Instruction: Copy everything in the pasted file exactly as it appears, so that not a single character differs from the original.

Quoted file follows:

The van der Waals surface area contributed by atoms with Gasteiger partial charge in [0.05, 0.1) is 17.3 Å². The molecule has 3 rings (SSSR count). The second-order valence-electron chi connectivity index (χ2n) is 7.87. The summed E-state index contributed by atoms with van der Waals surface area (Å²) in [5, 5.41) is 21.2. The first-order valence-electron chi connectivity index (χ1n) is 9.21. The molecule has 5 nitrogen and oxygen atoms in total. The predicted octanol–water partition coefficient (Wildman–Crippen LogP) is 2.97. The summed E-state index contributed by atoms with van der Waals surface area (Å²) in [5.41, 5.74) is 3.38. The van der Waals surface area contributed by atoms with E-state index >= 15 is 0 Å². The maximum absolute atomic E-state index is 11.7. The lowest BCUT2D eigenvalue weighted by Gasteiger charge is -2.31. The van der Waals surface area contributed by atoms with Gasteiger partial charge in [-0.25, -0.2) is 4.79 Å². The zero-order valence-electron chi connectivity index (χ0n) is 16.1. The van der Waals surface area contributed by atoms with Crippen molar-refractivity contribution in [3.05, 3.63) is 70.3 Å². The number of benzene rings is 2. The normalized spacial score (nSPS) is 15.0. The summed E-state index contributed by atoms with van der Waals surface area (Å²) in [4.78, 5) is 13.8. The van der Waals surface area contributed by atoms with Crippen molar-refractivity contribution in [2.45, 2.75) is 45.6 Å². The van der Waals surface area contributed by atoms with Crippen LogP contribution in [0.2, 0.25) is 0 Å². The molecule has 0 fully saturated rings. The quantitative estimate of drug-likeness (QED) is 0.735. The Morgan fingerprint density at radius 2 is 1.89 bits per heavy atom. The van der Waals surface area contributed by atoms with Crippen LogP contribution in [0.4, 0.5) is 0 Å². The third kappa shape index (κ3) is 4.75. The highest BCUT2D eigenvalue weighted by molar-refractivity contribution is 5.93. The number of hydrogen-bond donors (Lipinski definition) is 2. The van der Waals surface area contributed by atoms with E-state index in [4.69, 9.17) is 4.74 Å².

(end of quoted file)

The van der Waals surface area contributed by atoms with Gasteiger partial charge in [0.05, 0.1) is 17.3 Å². The molecule has 3 rings (SSSR count). The second-order valence-electron chi connectivity index (χ2n) is 7.87. The summed E-state index contributed by atoms with van der Waals surface area (Å²) in [5, 5.41) is 21.2. The first-order valence-electron chi connectivity index (χ1n) is 9.21. The molecule has 5 nitrogen and oxygen atoms in total. The predicted octanol–water partition coefficient (Wildman–Crippen LogP) is 2.97. The summed E-state index contributed by atoms with van der Waals surface area (Å²) in [5.41, 5.74) is 3.38. The van der Waals surface area contributed by atoms with E-state index >= 15 is 0 Å². The maximum absolute atomic E-state index is 11.7. The lowest BCUT2D eigenvalue weighted by Gasteiger charge is -2.31. The van der Waals surface area contributed by atoms with Gasteiger partial charge in [-0.25, -0.2) is 4.79 Å². The zero-order valence-electron chi connectivity index (χ0n) is 16.1. The van der Waals surface area contributed by atoms with Crippen molar-refractivity contribution in [3.05, 3.63) is 70.3 Å². The number of benzene rings is 2. The normalized spacial score (nSPS) is 15.0. The summed E-state index contributed by atoms with van der Waals surface area (Å²) in [4.78, 5) is 13.8. The van der Waals surface area contributed by atoms with Crippen molar-refractivity contribution in [2.45, 2.75) is 45.6 Å². The van der Waals surface area contributed by atoms with Crippen LogP contribution in [0.2, 0.25) is 0 Å². The molecule has 0 fully saturated rings. The quantitative estimate of drug-likeness (QED) is 0.735. The Morgan fingerprint density at radius 2 is 1.89 bits per heavy atom. The van der Waals surface area contributed by atoms with Crippen LogP contribution in [0.4, 0.5) is 0 Å². The third kappa shape index (κ3) is 4.75. The highest BCUT2D eigenvalue weighted by molar-refractivity contribution is 5.93. The number of hydrogen-bond donors (Lipinski definition) is 2. The van der Waals surface area contributed by atoms with E-state index in [4.69, 9.17) is 4.74 Å².